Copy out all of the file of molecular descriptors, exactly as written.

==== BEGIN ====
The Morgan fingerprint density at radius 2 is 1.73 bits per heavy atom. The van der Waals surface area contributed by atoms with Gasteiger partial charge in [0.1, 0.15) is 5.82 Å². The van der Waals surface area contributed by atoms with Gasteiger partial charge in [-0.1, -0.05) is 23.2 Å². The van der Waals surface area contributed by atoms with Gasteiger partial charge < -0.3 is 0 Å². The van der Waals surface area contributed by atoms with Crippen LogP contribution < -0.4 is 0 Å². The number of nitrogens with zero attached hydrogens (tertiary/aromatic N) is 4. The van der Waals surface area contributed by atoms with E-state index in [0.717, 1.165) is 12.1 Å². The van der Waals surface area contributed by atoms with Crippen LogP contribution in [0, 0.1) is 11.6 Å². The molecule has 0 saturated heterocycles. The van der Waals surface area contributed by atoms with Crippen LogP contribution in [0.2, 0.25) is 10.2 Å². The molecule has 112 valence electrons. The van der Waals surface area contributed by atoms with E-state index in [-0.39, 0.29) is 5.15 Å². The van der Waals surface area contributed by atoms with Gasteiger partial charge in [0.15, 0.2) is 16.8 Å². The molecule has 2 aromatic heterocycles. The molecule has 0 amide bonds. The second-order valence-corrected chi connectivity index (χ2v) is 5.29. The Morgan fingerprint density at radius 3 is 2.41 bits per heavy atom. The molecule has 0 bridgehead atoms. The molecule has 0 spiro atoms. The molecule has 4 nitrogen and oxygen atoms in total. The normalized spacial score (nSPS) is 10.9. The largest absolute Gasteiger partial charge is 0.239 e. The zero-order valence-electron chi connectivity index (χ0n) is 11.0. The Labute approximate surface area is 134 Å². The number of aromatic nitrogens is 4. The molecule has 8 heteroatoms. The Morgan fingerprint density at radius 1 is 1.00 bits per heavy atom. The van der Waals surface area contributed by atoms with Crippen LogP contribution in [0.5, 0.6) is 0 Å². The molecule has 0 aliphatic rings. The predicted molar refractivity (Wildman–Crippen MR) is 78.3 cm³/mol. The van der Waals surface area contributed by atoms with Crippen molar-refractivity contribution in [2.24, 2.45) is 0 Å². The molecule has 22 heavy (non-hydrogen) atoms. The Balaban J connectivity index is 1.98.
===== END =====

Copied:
The Morgan fingerprint density at radius 2 is 1.73 bits per heavy atom. The van der Waals surface area contributed by atoms with Gasteiger partial charge in [0.1, 0.15) is 5.82 Å². The van der Waals surface area contributed by atoms with Gasteiger partial charge in [-0.1, -0.05) is 23.2 Å². The van der Waals surface area contributed by atoms with Gasteiger partial charge < -0.3 is 0 Å². The van der Waals surface area contributed by atoms with Crippen LogP contribution < -0.4 is 0 Å². The number of nitrogens with zero attached hydrogens (tertiary/aromatic N) is 4. The van der Waals surface area contributed by atoms with E-state index in [0.717, 1.165) is 12.1 Å². The van der Waals surface area contributed by atoms with Crippen LogP contribution in [0, 0.1) is 11.6 Å². The molecule has 0 saturated heterocycles. The van der Waals surface area contributed by atoms with Crippen LogP contribution in [0.2, 0.25) is 10.2 Å². The molecule has 112 valence electrons. The van der Waals surface area contributed by atoms with E-state index in [-0.39, 0.29) is 5.15 Å². The van der Waals surface area contributed by atoms with Gasteiger partial charge in [0.15, 0.2) is 16.8 Å². The molecule has 2 aromatic heterocycles. The molecule has 0 amide bonds. The second-order valence-corrected chi connectivity index (χ2v) is 5.29. The Morgan fingerprint density at radius 3 is 2.41 bits per heavy atom. The molecule has 0 bridgehead atoms. The molecule has 0 spiro atoms. The molecule has 4 nitrogen and oxygen atoms in total. The normalized spacial score (nSPS) is 10.9. The largest absolute Gasteiger partial charge is 0.239 e. The zero-order valence-electron chi connectivity index (χ0n) is 11.0. The Labute approximate surface area is 134 Å². The number of aromatic nitrogens is 4. The molecule has 8 heteroatoms. The Morgan fingerprint density at radius 1 is 1.00 bits per heavy atom. The van der Waals surface area contributed by atoms with Crippen LogP contribution in [0.5, 0.6) is 0 Å². The molecule has 0 aliphatic rings. The predicted molar refractivity (Wildman–Crippen MR) is 78.3 cm³/mol. The van der Waals surface area contributed by atoms with Crippen molar-refractivity contribution in [2.24, 2.45) is 0 Å². The molecule has 22 heavy (non-hydrogen) atoms. The Balaban J connectivity index is 1.98.